This review is of the former Cask & Taverners, which has now been reopened as The Taverners – and is quite different. See the more recent and up-to-date review here.
It has been said that Matt and Cat shy away from the Isle of Wight’s more upmarket eateries; this website is considered by at least one person to have too much emphasis on pub grub and cafes. Perhaps M and C’s review of fine dining at the Farringford does not satisfy those who would like to see the Island’s more chi-chi restaurants feature on this blog.
Mindful of this, despite the proximity to pay day, and with empty(ish) purses, Matt and Cat scampered to Godshill with the intention of having a jolly good feed at the award-winning Essex Cottage. They were stymied when they found not only was the restaurant shut, but it was closed down! Not wanting to waste the anticipatory saliva which had bubbled in their mouths at the thought of Godshill Park Farm beef, they fluttered over to the lights of the nearby Cask and Taverners.
Spooneristically referring to the pub as the Task and Cavernous was quite apt; it is a vast and winding place. Matt and Cat entered through the dining room, which could seat dozens of people; and at the height of summer presumably does. In fact, as anyone who has ever tried to drive through Godshill on a sunny day in July will know, coachloads of grockles swarm in this picturesque village. Making their way to the bar, M and C were pleased to see a warming gas fire burning in the central fireplace, mellow authentic flagstones on the floor and a curious interior pitched roof finished with earthenware tiles.
Along with a couple of locals at the bar, Matt and Cat settled in high stools and ordered drinks. Matt’s thirst was quenched with a good pint of London Pride, Cat had generic coke. The bar soon filled up with more regulars, pals of the two incumbents, and a pub quiz book was produced. But this wasn’t quiz night, it was just a friendly contest between close friends. Questions were read and heads were scratched. Cat, despite trying to concentrate on the menu, was determined to help the amnesiac quizzers. “Who sang Be-Bop-A-Lula?”, “Whose wife was turned into a pillar of salt?”, “Which Elvis song did the Pet Shop Boys take to number one?”. No-one likes a know-all and, after involuntarily supplying several answers, Cat was asked in a very friendly way to keep her counsel – so she turned her attention back to the bill of fare.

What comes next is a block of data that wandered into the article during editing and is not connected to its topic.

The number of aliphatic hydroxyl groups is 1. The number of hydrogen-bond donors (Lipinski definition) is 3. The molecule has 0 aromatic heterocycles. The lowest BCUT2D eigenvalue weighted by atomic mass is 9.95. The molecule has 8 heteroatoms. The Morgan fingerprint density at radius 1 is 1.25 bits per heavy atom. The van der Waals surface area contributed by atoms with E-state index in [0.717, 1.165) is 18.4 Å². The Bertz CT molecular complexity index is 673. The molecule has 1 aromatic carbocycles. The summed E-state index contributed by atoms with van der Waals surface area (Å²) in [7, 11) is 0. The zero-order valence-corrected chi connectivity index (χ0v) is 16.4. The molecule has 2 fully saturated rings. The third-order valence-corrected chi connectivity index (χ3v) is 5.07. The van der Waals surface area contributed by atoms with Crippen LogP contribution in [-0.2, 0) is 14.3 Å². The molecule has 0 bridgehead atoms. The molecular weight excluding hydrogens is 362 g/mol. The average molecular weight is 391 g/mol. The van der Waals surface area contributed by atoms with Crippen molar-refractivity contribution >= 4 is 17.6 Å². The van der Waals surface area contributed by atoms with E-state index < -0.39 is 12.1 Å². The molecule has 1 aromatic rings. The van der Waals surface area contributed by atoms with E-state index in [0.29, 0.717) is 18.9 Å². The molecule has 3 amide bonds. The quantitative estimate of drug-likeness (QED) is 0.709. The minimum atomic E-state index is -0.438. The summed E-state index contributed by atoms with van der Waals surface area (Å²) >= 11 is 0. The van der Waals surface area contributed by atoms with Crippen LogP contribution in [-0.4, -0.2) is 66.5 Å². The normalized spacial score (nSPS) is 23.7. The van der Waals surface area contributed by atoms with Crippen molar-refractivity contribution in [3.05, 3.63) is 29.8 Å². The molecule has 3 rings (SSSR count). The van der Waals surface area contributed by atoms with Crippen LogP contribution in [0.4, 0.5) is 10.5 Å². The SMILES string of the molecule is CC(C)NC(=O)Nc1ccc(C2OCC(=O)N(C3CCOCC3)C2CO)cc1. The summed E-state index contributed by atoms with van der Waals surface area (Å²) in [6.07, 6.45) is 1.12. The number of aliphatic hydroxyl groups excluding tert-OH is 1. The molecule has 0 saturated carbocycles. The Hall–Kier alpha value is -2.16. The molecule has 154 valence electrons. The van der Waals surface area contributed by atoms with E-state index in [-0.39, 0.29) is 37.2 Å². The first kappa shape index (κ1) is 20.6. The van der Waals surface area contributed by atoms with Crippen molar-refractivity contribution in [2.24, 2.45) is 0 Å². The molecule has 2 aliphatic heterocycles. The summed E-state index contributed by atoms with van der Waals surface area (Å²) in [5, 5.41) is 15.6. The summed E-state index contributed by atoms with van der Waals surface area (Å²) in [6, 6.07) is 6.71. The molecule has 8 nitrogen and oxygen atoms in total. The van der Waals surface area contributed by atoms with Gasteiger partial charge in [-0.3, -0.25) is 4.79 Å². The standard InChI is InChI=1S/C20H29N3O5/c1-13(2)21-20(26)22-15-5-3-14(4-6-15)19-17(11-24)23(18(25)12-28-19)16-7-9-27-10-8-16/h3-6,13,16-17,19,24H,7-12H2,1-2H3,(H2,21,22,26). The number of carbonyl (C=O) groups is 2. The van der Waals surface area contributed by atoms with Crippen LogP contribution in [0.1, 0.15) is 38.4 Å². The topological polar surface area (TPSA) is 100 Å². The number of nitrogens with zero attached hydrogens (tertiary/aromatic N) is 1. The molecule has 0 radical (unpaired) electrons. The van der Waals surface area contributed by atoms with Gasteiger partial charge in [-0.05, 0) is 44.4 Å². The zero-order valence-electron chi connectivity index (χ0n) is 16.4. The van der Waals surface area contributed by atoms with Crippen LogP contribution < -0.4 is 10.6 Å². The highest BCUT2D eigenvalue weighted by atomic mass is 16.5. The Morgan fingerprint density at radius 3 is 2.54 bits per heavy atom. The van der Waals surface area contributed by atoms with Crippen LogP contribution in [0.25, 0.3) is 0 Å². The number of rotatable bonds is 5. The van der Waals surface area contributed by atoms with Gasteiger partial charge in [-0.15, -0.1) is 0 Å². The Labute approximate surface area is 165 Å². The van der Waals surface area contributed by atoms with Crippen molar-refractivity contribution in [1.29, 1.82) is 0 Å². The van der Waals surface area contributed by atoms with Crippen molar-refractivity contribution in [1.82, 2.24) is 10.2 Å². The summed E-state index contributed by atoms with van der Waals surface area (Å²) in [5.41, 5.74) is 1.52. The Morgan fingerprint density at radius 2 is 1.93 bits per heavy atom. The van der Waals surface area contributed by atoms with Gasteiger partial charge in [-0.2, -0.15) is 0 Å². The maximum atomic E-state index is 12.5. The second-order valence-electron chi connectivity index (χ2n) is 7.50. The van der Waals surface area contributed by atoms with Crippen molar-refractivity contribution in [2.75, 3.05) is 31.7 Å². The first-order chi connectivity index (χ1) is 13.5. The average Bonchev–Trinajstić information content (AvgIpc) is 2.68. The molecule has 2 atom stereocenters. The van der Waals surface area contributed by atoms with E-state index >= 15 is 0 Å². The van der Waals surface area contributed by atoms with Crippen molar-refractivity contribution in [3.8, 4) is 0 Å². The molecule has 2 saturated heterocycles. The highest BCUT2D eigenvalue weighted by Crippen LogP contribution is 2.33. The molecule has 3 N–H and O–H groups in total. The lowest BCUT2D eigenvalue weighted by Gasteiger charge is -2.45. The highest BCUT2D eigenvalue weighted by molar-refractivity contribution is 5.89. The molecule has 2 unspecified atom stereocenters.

Most items on the menu were pub favourites such as steak, gammon, ham and egg and lamb. Most came with vegetables (primarily peas) or salad garnish. There were a few standards on the vegetarian menu including vegetable lasagne and tuna pasta bake – for those people that call themselves vegetarian despite eating fish. What is that about? You’re either a vegetarian or not; if you’re a veggie, there’s a ‘no fish’ clause. Matt and Cat were interested to see spinach, tomato and mozzarella pudding on the menu. They had previously encountered this unusual dish as a special at The Woodvale – what a coincidence. Despite the legume accompaniment to most dishes, somehow Cat managed to order the only meal that did not come with any greens: chargrilled chicken served with creamy mushroom sauce and chips. Matthew played safe with cheeseburger and chips.
Whilst waiting for their food, your reviewers read the day’s newspaper. The headline proclaimed more salacious nonsense about the long-dead Princess Diana: “Diana had five lovers“. Feigning interest in the paper, Matt and Cat listened to more pub quiz puzzlers from the other side of the bar. Missing the first part of the question, Cat heard the following clue, “His initials are A.M.” “Anthony Mollusc?” was the hopelessly optimistic (and incorrect) reply. Anthony Mollusc? Cat snorted cola down her chin! “Which Irish actor played Oliver Cromwell?” “Richard Harris” blurted C, luckily too quietly for the quizzees to hear. If she had spoken up, there would not have been the entertaining five minutes of mass mental fumbling and tip-of-the-tongue word-lurching. “I know it, I know it, I know it, I know it, I know it – Peter Tool?”, “Clue: he was a drunkard”. “Dudley Moore” yelled someone.
Just as someone finally splurted out “Richard Harris”, the dinners were served. For Cat, a perfectly shaped ‘butterfly’ chicken breast was splayed on the plate next to a bunch of very nice crispy chips. Alongside was a huge stainless steel sauceboat contained a lovely creamy, mustardy sauce with big chunks of freshly cooked mushrooms and onions. The dish was all quite delightful, if a little beige.
Matt’s cheeseburger was as expected, and had some nice caramelised onions nestling under its buntop. Again, the chips were very good and the small salad garnish was quite fresh.
Whilst Cat and Matt were eating, the quizzers dispersed to be replaced by another gang of greeted regulars and the pub retained its jolly atmosphere. It is likely the the food in the Essex Cottage would have been more gastonomique but would the hub-bub have been so bubbly? The Cask and Taverners – fun and friendly and with functional food.
Answers: Gene Vincent, Lott, You Were Always On My Mind.